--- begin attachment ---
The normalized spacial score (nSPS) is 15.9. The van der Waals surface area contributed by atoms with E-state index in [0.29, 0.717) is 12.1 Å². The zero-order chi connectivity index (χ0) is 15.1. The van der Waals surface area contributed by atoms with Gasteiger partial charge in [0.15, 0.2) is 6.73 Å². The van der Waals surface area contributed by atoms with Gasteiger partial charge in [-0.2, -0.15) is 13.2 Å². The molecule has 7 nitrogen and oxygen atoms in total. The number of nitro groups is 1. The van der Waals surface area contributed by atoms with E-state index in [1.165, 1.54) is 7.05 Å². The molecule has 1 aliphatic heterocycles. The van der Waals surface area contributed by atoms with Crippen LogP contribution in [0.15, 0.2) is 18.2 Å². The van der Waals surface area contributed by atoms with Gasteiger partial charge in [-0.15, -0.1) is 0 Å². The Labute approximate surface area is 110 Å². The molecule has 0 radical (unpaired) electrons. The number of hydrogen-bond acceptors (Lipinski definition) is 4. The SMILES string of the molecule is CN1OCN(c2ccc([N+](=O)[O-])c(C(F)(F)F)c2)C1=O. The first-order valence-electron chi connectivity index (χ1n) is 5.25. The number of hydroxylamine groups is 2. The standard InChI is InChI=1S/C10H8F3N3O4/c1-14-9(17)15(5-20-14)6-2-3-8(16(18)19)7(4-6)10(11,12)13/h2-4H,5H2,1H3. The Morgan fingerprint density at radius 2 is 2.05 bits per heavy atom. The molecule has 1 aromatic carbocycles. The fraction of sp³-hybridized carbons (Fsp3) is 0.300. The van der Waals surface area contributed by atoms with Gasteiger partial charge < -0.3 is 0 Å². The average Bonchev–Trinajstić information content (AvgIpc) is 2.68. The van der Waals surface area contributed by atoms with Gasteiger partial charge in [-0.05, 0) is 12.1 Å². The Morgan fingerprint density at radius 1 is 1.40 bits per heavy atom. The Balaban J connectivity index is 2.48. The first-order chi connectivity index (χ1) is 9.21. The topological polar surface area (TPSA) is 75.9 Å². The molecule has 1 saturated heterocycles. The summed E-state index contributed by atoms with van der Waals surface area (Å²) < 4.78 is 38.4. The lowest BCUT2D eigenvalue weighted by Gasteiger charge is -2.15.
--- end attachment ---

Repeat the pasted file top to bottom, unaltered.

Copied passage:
The normalized spacial score (nSPS) is 15.9. The van der Waals surface area contributed by atoms with E-state index in [0.29, 0.717) is 12.1 Å². The zero-order chi connectivity index (χ0) is 15.1. The van der Waals surface area contributed by atoms with Gasteiger partial charge in [0.15, 0.2) is 6.73 Å². The van der Waals surface area contributed by atoms with Gasteiger partial charge in [-0.2, -0.15) is 13.2 Å². The molecule has 7 nitrogen and oxygen atoms in total. The number of nitro groups is 1. The van der Waals surface area contributed by atoms with E-state index in [1.165, 1.54) is 7.05 Å². The molecule has 1 aliphatic heterocycles. The van der Waals surface area contributed by atoms with Crippen LogP contribution in [0.15, 0.2) is 18.2 Å². The van der Waals surface area contributed by atoms with Gasteiger partial charge in [-0.15, -0.1) is 0 Å². The Labute approximate surface area is 110 Å². The molecule has 0 radical (unpaired) electrons. The number of hydrogen-bond acceptors (Lipinski definition) is 4. The SMILES string of the molecule is CN1OCN(c2ccc([N+](=O)[O-])c(C(F)(F)F)c2)C1=O. The first-order valence-electron chi connectivity index (χ1n) is 5.25. The number of hydroxylamine groups is 2. The standard InChI is InChI=1S/C10H8F3N3O4/c1-14-9(17)15(5-20-14)6-2-3-8(16(18)19)7(4-6)10(11,12)13/h2-4H,5H2,1H3. The Morgan fingerprint density at radius 2 is 2.05 bits per heavy atom. The molecule has 1 aromatic carbocycles. The fraction of sp³-hybridized carbons (Fsp3) is 0.300. The van der Waals surface area contributed by atoms with Gasteiger partial charge < -0.3 is 0 Å². The average Bonchev–Trinajstić information content (AvgIpc) is 2.68. The van der Waals surface area contributed by atoms with Gasteiger partial charge in [-0.05, 0) is 12.1 Å². The Morgan fingerprint density at radius 1 is 1.40 bits per heavy atom. The Balaban J connectivity index is 2.48. The first-order chi connectivity index (χ1) is 9.21. The topological polar surface area (TPSA) is 75.9 Å². The molecule has 1 saturated heterocycles. The summed E-state index contributed by atoms with van der Waals surface area (Å²) < 4.78 is 38.4. The lowest BCUT2D eigenvalue weighted by Gasteiger charge is -2.15.